I started this out by mentioning that I’m a Scorpio. Well, am I? According to this article in Time Magazine (the most respected publication on our planet, can I get an amen?), I am no longer a Scorpio. In fact, Scorpio is now exactly a week-long phenomenon, and not a single person who was a Scorpio before is one now.

What? Is nothing sacred anymore? When you can’t trust your Zodiac Sign, it’s clearly an indication of end days, no?

I’ll finish this off by stating that it’s extremely rare that I agree with a review in The New York Times. Typically, when they love a show, I hate it. When they hate it, I at least enjoyed it, often loved it.

Ben Brantley wrote a very long and detailed review of The Book of Mormon in March 2011. I encourage you to read it fully. I think it’s actually very fair (at least 80% of it is), even though he’s clearly over-the-moon about the show. We don’t really differ in our description of most of it. We differ in the why of some parts (he loves it, and I believe that not everything that can be done should be done).

I still can’t wrap my head around some of his conclusions though:

Now you should probably know that this collaboration between the creators of television’s “South Park” (Trey Parker and Matt Stone) and the composer of “Avenue Q” (Robert Lopez) is also blasphemous, scurrilous and more foul-mouthed than David Mamet on a blue streak. But trust me when I tell you that its heart is as pure as that of a Rodgers and Hammerstein show.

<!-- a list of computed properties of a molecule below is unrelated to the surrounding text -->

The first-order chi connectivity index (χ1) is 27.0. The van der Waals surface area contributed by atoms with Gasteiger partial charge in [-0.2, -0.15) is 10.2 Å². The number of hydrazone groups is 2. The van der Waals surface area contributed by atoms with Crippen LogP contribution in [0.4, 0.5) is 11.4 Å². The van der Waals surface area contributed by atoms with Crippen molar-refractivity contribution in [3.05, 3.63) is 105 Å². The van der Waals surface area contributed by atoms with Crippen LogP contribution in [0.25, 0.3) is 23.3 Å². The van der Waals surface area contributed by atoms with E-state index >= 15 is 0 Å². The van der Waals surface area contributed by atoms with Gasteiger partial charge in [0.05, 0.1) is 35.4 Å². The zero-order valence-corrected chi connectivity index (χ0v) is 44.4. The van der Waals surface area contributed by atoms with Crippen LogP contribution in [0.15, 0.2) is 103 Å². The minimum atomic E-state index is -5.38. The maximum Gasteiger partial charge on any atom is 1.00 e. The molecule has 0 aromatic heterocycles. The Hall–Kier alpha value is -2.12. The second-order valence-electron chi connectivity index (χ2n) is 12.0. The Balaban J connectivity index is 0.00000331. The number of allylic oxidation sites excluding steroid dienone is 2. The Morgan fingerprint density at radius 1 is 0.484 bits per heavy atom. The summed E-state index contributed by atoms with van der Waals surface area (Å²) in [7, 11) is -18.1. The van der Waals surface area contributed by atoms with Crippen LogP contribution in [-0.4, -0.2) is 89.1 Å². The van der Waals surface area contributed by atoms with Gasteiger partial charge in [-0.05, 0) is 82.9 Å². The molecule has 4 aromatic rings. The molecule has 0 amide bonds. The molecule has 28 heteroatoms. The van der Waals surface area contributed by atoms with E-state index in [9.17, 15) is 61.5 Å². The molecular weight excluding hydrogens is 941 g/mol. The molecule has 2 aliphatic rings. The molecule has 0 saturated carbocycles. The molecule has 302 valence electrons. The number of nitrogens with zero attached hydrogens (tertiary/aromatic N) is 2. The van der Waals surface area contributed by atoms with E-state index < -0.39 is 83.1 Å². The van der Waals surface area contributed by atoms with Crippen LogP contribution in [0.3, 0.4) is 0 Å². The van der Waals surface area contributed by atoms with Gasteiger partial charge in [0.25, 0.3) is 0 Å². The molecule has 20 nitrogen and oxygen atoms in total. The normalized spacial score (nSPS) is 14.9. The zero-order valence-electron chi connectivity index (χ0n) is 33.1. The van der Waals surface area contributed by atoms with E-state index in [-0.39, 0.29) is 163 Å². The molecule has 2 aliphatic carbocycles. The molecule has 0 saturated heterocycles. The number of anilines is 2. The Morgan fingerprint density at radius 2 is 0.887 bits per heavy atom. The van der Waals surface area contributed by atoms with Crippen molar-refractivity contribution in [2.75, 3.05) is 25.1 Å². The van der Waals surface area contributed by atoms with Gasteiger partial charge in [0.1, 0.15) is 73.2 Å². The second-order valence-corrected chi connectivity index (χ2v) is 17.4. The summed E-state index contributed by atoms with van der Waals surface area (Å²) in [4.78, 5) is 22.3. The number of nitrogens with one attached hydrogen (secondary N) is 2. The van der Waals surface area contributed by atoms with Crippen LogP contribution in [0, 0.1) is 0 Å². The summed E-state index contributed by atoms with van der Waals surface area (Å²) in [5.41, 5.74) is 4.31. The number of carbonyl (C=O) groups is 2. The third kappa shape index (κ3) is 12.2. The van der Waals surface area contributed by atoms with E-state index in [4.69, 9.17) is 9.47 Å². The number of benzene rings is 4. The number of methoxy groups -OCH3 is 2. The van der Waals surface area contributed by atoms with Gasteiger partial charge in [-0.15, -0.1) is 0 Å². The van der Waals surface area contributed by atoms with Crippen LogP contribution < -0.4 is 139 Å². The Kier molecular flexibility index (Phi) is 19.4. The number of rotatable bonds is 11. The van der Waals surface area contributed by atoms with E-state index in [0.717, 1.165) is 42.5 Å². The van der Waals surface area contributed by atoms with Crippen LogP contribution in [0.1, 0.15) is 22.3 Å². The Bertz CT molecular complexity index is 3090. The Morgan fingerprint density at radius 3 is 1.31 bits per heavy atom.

That last line, really? Really? He spends way too much time trying to prove the connection (to the Sound of Music and the King and I). When you can point out to me in either of those how Rodgers and Hammerstein work in anything even remotely pure of heart as repeating a single line that starts with F U, dozens of times in a row, I’ll stand corrected.

He ends another string of paragraphs that I felt like quoting in their entirety with this line:

And it uses this vocabulary with a mixture of reverence and ridicule in which, I would say, reverence has the upper hand.

If you saw this show and thought that reverence had the upper hand, then I want to shake your hand for having the sunniest disposition of anyone I can imagine. To be fair, since most of you who have seen the show (and read the review) will want to pinpoint Brantley’s comment as referring purely to their reverence of the Broadway Musical Genre, and not to their reverence of Mormonism, a true quibble/debate is possible on that.

I’ve rambled on long enough, so I’ll conclude with what happened after the show. Like with Friday night’s performance of Wicked, we’re still in the Broadway Cares / Equity Fights AIDS (to repeat, twice a year, possibly lasting the entire year between the two times). The character of the shows comes through in the way they appeal for donations.

Wicked was represented by Glinda, who was charming in every way in making her appeal. The Book of Mormon was represented by Josh Gad, who was very funny, but at times downright vicious in his humor in trying to get people to donate. Aside from the mandatory F-bombs that he was required to throw (in particular at audience members who left while he was talking), he had to throw in the optional D-Bags to describe anyone who might not put money in the buckets. Nice!